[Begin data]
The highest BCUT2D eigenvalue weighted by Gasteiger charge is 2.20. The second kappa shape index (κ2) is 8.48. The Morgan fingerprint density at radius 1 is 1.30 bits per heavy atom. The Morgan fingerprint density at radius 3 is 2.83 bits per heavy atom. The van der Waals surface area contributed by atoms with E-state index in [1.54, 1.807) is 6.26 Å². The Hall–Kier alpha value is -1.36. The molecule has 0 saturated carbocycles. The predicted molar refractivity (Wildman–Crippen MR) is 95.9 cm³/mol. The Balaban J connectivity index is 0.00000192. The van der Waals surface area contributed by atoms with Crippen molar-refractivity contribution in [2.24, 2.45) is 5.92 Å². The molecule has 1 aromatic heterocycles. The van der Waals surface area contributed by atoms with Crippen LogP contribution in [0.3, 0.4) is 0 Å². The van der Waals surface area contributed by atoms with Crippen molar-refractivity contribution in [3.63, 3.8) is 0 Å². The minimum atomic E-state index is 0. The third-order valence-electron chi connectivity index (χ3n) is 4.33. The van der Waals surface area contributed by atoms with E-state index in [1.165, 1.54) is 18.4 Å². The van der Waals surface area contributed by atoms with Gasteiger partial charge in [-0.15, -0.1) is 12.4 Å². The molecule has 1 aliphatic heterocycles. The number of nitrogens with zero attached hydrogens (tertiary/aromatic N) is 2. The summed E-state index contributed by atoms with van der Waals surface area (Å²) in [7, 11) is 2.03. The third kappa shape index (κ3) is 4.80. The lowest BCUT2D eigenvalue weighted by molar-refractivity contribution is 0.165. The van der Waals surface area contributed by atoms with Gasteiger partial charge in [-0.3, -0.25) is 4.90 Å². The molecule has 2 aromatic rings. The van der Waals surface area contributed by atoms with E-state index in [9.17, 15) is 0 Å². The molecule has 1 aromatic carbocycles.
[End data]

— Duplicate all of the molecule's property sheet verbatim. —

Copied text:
The highest BCUT2D eigenvalue weighted by Gasteiger charge is 2.20. The second kappa shape index (κ2) is 8.48. The Morgan fingerprint density at radius 1 is 1.30 bits per heavy atom. The Morgan fingerprint density at radius 3 is 2.83 bits per heavy atom. The van der Waals surface area contributed by atoms with E-state index in [1.54, 1.807) is 6.26 Å². The Hall–Kier alpha value is -1.36. The molecule has 0 saturated carbocycles. The predicted molar refractivity (Wildman–Crippen MR) is 95.9 cm³/mol. The Balaban J connectivity index is 0.00000192. The van der Waals surface area contributed by atoms with Crippen molar-refractivity contribution in [2.24, 2.45) is 5.92 Å². The molecule has 1 aromatic heterocycles. The van der Waals surface area contributed by atoms with Crippen LogP contribution in [0.3, 0.4) is 0 Å². The van der Waals surface area contributed by atoms with Crippen molar-refractivity contribution in [3.63, 3.8) is 0 Å². The minimum atomic E-state index is 0. The third-order valence-electron chi connectivity index (χ3n) is 4.33. The van der Waals surface area contributed by atoms with E-state index in [1.165, 1.54) is 18.4 Å². The van der Waals surface area contributed by atoms with Gasteiger partial charge in [-0.15, -0.1) is 12.4 Å². The molecule has 1 aliphatic heterocycles. The number of nitrogens with zero attached hydrogens (tertiary/aromatic N) is 2. The summed E-state index contributed by atoms with van der Waals surface area (Å²) in [7, 11) is 2.03. The third kappa shape index (κ3) is 4.80. The lowest BCUT2D eigenvalue weighted by molar-refractivity contribution is 0.165. The van der Waals surface area contributed by atoms with Gasteiger partial charge in [-0.3, -0.25) is 4.90 Å². The molecule has 2 aromatic rings. The van der Waals surface area contributed by atoms with E-state index in [9.17, 15) is 0 Å². The molecule has 1 aromatic carbocycles.